Directors: Adam Winguard, David Bruckner, Ti West, Glenn McQuaid, Joe Swanberg, Radio Silence
Starring: Calvin Reeder, Lane Hughes, Adam Winguard, Hannah Fierman, Mike Donlan
Running Time: 115 minutes
Genre: Horror anthology
The found footage gimmick is becoming stale. It's resurgence in recent years due to the success of the Paranormal Activity has brought up a host of cheap and tacky imitations trying the same trick over and over. V/H/S is a breath of fresh air in that regard. Unlike the majority of these films threats of near-misses for 90 minutes and then one big reveal at the finish, V/H/S goes straight for the jugular. It's gruesome, nasty, vile, ultra-violent and disturbing in parts, but one thing you can't deny is that it is an effective horror film that sticks a middle finger to the safe horror that is constantly being thrown into cinemas.
Rather than being one long haul, V/H/S is an anthology film, broken into six short segments (five of which are seen in one main arc called 'Tape 56'). This allows for greater variety in tone and style, which is often a hindrance on such films, where the found footage gimmick can wear thin pretty quick. Tape 56 suffers the most from being broken up in bit segments while the other shorts play and is the most confusing, but there are a few chills to be found, despite the group being a bunch of douchebags. The opening short, Amateur Night (directed by David Bruckner) is the best of the bunch. Following three guys on a night out, their drunken antics (except the quiet and nice guy of the group cameraman) and their inability to see that everything isn't okay with one of the chicks they pick up from a bar. Cue madness. This segment is bat-shit bonkers. The warning signs are evident for the boys early on and it's horror movie school 101 stuff, but is executed with such thrilling style and makes exceptional use of the found footage format. Visceral and pretty much every young man's nightmare, it's a fantastic opening segment. The second segment, Second Honeymoon (directed by Ti West) is a more subdued affair. Anyone who knows West's output will instantly know his involvement here. Slow building and full of quiet menace, a couple on their second honeymoon become victim of a deranged stalker. Here, the use of the found footage is haunting and eerily creepy. West's horror instincts (as seen in the great The House of the Devil and The Innkeepers and probably the main reason I wanted to see this film) are old school, the slow build, the ominous signs and the night scenes. They are beyond scary. The stalker using the couples camera is a master stroke. The menace and threat of the stalker in those scenes do more than the blood-letting that comes afterwards. The shockingly brutal climax will warrant a strong stomach and is about as explicitly violent a film can get without being censored. Be warned!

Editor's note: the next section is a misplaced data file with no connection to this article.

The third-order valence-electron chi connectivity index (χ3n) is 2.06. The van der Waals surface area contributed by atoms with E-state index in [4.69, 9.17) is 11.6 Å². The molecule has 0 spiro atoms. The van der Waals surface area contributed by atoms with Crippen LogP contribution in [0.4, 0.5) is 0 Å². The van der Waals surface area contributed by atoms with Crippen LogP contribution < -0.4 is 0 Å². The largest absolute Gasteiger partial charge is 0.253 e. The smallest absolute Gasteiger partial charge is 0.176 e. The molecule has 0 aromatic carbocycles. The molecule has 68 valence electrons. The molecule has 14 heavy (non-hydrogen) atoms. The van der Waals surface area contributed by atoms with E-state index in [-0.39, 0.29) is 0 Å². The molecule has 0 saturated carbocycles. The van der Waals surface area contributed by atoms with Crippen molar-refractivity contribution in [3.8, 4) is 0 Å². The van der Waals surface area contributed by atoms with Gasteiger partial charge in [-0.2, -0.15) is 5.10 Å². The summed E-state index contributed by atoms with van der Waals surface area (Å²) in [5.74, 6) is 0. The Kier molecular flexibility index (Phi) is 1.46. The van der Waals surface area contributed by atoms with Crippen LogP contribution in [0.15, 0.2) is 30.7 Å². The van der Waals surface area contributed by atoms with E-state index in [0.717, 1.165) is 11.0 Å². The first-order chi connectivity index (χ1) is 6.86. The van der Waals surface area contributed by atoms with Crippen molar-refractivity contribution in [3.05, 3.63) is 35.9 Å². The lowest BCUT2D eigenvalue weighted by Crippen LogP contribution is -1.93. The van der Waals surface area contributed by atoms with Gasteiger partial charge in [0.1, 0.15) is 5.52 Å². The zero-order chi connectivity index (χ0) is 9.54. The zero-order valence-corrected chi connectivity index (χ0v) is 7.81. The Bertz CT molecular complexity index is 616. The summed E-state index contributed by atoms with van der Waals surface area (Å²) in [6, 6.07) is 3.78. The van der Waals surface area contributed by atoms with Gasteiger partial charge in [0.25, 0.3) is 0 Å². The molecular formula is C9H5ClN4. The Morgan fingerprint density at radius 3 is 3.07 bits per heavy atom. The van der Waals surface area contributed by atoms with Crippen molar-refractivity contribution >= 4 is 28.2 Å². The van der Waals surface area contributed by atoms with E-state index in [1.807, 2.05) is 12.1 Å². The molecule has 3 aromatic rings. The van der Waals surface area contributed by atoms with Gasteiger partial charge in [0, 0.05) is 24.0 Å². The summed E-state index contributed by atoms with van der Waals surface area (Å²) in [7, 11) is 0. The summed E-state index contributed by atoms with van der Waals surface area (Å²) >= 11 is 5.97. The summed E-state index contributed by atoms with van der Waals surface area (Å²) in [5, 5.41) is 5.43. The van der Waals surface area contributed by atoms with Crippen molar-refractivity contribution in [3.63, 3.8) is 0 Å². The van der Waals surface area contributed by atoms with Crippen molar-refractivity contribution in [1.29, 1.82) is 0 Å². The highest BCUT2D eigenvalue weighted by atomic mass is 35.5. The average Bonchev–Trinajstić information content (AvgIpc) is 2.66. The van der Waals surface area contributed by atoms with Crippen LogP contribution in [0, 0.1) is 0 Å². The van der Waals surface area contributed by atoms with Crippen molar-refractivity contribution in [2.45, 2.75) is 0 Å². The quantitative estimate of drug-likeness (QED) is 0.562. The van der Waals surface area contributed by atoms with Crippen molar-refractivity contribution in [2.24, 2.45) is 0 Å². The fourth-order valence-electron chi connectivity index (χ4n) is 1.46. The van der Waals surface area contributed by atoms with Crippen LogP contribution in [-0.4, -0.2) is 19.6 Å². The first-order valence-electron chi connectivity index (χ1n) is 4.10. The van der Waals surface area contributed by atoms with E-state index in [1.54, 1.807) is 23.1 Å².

The third segment, Tuesday the 17th (directed by Glenn McQuaid), plays with the slasher movie format and after the first two segments feels like a let down. It has its moments with some genuinely spooky flashes. One or two of the kills are rough and nasty, but the over-reliance on gore here (and some shoddy effects/fake looking props) hinder. It has its moments, but nowhere as effective as the previous two. The Sick Thing That Happened to Emily When She Was Young (directed by Joe Swanberg) is the weakest segment of the film. Relying on a Skype camera call scenario, a young woman who suspects there is a ghost in her apartment contacting her doctor boyfriend to keep a record of the events. There are scares to be had here, as the Paranormal Activity premise is turned on its head in pretty disgusting fashion. Two impromptu surgery scenes again keep the recurring theme of extreme gore at a high. This is perhaps the weakest segment of the film, but given the tricky and confining setting, it does well all things considered. The final segment is the most fun of the bunch, 10/31/98. Directed by Radio Silence, this segment has by far the most visual scares of the film, as a group of guys go to the wrong Halloween party and enter a real life house of horrors. The scares are not a gruesome as the previous segments and there is a lighter feel to this segment (for the opening exchanges anyway). The scares are great, giving more in jumps in 15 minutes that the combined Paranormal Activity franchise combined.
V/H/S is a great horror film. Mean and nasty, but with enough clever touches to stop it from being exploitive, there are enough scares and blood here for hardcore horror fans. Definitely not for those with a weak stomach though. All involved have made an entertaining and genuinely unique take on a horror sub-genre that has relied on safe and basic scares. V/H/S rectifies this, with blood-soaked aplomb. Be warned, it is intensely violent and gruesome. One for Halloween then!